You could say that there’s no such thing as Texas cooking. Not in the way that you’d think of it exactly.
The famous “six flags over Texas” refer to the six sovereign powers that have ruled over Texas in its history: Spain, France, Mexico, the Republic of Texas, the Confederacy, and of course, the United States. Those six flags also allude to the diverse peoples who’ve called the Lonestar state home, with each of them bringing their own culinary traditions with them.
Mixed together, those traditions combine to form what we now call Texas cooking. To learn to cook like a Texan is to learn to appreciate all those disparate aspects. To get started, here are a few key dishes and techniques to familiarize yourself with.
Fire Up the Grill
When it comes to Texas cooking tips, everyone is bound to have their own set of grilling rules that they swear by, while often scorning all others. Texans tend to be passionate folk, after all, so it’s no surprise that they have some strong feelings about cattle country traditions.
Grilling the perfect steak is an art form in and of itself, with libraries of texts written on the subject. For the novice griller, a good word of advice is to start with the ribeye.
It’s a nicely marbled cut of beef, endowed with plenty of juicy flavor. And thanks to that marbling, it tends to suffer overcooking a little better than leaner cuts, so you have more room for error if you miss that perfect medium-rare.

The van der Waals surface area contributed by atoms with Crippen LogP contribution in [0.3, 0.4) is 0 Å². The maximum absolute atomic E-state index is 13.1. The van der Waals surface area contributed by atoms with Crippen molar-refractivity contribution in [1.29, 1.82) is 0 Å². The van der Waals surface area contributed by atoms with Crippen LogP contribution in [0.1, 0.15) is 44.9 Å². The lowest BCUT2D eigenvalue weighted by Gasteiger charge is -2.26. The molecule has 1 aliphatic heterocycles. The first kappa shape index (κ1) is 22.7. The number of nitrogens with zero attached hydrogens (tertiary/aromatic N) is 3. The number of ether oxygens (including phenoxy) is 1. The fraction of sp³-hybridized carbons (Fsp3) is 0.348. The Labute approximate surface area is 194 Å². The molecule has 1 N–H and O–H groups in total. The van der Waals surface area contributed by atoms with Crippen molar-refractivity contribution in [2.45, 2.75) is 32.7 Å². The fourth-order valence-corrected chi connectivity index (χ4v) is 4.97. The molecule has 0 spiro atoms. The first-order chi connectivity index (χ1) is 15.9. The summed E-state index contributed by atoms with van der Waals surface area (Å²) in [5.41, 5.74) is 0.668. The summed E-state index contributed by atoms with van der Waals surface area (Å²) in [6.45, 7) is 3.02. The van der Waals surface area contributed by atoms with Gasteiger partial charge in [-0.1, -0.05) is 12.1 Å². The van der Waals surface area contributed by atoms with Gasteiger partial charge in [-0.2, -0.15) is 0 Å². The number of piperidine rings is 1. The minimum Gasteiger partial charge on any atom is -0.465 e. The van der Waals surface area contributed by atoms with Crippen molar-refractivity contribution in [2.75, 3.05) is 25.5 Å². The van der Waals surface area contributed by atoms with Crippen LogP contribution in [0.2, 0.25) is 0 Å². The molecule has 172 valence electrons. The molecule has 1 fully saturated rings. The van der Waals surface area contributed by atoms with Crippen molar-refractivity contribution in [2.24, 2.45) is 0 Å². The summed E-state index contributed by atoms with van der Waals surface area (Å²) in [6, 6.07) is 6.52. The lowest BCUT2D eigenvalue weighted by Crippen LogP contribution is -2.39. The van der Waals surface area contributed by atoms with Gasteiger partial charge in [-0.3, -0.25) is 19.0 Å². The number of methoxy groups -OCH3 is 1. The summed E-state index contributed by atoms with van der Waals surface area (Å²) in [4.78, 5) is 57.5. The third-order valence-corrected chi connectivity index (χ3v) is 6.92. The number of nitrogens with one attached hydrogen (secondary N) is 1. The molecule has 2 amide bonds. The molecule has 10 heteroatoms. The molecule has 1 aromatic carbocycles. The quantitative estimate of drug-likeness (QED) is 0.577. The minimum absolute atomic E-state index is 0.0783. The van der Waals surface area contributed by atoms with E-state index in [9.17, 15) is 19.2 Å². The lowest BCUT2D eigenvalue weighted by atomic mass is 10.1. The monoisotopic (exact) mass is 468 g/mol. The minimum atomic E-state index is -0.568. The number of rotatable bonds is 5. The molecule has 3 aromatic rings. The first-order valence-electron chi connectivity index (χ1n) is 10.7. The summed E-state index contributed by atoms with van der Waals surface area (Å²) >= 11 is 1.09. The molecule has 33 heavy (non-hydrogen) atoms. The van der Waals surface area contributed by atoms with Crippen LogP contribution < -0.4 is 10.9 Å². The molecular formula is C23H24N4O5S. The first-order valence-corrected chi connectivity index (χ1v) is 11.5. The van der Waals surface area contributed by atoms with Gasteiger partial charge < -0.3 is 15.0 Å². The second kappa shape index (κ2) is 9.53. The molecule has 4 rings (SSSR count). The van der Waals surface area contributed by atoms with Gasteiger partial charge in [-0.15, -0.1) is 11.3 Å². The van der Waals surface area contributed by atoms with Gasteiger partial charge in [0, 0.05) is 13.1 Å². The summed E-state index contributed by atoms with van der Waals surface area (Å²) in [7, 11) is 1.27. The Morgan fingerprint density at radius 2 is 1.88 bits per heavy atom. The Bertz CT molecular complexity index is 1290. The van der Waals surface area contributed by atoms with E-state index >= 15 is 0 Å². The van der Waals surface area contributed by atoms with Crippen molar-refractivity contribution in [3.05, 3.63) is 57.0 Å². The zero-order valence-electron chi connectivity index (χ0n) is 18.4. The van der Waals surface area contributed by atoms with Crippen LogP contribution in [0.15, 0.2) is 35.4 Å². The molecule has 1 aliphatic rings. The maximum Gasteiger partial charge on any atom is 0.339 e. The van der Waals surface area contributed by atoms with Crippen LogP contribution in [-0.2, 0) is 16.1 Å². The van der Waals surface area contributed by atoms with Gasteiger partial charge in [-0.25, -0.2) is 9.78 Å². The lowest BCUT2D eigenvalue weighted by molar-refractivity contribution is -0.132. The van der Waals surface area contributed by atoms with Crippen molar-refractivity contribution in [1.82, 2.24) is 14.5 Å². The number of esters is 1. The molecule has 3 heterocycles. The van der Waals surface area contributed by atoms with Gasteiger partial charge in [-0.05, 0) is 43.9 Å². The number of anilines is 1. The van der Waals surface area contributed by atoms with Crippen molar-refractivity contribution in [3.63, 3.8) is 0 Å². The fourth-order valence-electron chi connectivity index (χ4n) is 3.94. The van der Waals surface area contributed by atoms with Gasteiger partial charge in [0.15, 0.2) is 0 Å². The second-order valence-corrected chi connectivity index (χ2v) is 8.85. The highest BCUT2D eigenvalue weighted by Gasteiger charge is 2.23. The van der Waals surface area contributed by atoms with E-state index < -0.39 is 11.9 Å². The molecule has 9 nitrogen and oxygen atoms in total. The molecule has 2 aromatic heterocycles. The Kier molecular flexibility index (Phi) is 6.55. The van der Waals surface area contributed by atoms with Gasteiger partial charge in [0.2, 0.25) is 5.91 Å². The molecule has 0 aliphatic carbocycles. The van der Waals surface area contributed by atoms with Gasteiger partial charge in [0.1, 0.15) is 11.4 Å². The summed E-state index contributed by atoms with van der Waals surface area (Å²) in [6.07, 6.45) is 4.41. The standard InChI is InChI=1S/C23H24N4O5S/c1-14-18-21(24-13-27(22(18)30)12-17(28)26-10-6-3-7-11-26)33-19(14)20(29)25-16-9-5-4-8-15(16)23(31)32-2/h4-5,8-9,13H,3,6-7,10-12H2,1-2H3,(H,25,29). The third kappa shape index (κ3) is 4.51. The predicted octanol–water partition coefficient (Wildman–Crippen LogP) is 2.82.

Chicken Fried Everything
Chicken fried steak isn’t exclusive to Texans, but you would be hard-pressed to find folk with more fondness for it.
Rather than a breaded and fried slice of sirloin or the life, chicken fried steak is usually made from either a cheaper cut or from cube steak. It likely originated as a way to stretch pennies a little further by making something special out of cheaper meats.
It’s heavily tenderized, almost to the point of being flattened, then breaded, deep-fried, and traditionally served with white gravy. It’s a hearty dish, but well-worth the occasional indulgence.
Put It in a Stew
No talk of the best food from Texas would be complete without mentioning chili con carne. Made the official state dish in 1977, Texans are particular about their chili. Make sure to leave the beans out, lest you be branded a chili heretic.
But chili’s not the only soup or stew native to the Lonestar state.
To the east, you enter shrimp country, where the local culture skews much more towards cajun and creole tradition. Expect to find plenty of gumbo recipes here, along with your red beans and rice and crawfish etouffee. Check out these Southern Recipes for examples of how broad Texas cooking can get.
Texas Cooking Should Taste Like Home
Texas is a huge state, larger than many sovereign nations. That size, combined with its history, creates an environment full of unique stories told by way of the dinner table.
So the takeaway is that Texas cooking is about building community as much as the dishes themselves. So once you’ve mastered a few of these, the important thing is to find someone to share them with.
And don’t stop at Texas. Be sure to keep up with our latest cooking and hospitality tips to help forge new memories going forward.